Contrast that with the leaden plodding and genuinely duff words of Ginger Baker’s Blue Condition at the end of the side, and you can probably see exactly where I’m coming from. About the best thing that can be said about Blue Condition was that (from Ginger Baker’s perspective) he didn’t get to share the writer’s royalties with anyone.

As far as the writing goes, leave out the jokey Mother’s Lament and you’re left with ten tracks, an uncompleted piece buffed up and polished by Pappalardi and Collins (Strange Brew) and one that was entirely their own (World of Pain), one Martin Sharp poem set to a tune from Clapton (Tales of Brave Ulysses), an old time blues (Outside Woman Blues), Baker’s contribution (Blue Condition) and Bruce’s We’re Going Wrong as well as four Bruce collaborations with poet Pete Brown that contribute a much more consistent quality rating. It definitely helps to have people who know their way around words on board.

As far as openers go, they don’t come too much better than Strange Brew, the first single off the album and a significant departure from Clapton’s previous blues stylings. Cutting the track in New York with an engineer who knew his way around multitrack recording (the late great Tom Dowd) added a sonic complexity they couldn’t have managed earlier. In places, the guitar work seems to have been triple-tracked (at least), with little riffs that wind their way around, in and out of each other with the whole thing held together at the seams by Baker's drumming.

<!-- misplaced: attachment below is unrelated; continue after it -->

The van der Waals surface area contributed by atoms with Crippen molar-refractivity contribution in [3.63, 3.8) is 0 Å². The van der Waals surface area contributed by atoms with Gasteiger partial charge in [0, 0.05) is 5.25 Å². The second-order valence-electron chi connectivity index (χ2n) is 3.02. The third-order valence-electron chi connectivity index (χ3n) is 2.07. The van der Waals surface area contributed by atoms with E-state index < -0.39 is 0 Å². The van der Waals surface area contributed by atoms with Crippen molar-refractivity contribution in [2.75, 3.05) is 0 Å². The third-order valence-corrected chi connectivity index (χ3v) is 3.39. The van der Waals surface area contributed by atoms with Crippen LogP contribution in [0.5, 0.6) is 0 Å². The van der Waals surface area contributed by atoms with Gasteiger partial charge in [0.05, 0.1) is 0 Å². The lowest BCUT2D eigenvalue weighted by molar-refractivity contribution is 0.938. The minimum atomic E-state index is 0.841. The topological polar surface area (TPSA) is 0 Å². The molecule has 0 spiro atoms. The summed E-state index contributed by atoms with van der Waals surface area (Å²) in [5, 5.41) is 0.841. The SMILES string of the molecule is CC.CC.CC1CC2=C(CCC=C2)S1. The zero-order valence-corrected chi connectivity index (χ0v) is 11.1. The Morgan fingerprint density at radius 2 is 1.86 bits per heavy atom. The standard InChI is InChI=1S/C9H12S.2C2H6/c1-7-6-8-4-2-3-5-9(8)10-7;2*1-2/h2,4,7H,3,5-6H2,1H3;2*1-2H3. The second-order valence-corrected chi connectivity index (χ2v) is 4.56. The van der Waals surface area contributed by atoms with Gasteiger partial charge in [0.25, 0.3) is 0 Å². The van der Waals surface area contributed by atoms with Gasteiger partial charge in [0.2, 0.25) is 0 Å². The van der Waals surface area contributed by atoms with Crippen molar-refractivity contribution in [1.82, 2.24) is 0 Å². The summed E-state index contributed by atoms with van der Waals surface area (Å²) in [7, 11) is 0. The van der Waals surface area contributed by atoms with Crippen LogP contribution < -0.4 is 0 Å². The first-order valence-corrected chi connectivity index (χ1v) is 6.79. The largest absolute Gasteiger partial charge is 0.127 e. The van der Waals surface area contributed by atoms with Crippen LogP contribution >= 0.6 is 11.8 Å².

Driven by one of the all-time great riffs, Sunshine of Your Love, according to Tom Dowd, wasn’t working until he suggested that Ginger Baker try something akin to the war drums in a Western movie as the Indians ominously appear on the sky line, and it’s Baker’s drums that drives and underpins that iconic ten-note  riff, allegedly the result of Bruce seeing the Jimi Hendrix Experience for the first time. 

Bruce and Clapton share the vocals, with the lyrics stemming from the end of an all-night Bruce/Brown writing session that hadn’t produced much of note (It’s getting near dawn / Where nights close their tired eyes). Throw in a Clapton solo that’s built around Billie Holliday’s Blue Moon and you’ve got the makings of a hugely successful single, and one of the classic tracks of the psychedelic era.  


B© Ian Hughes 2012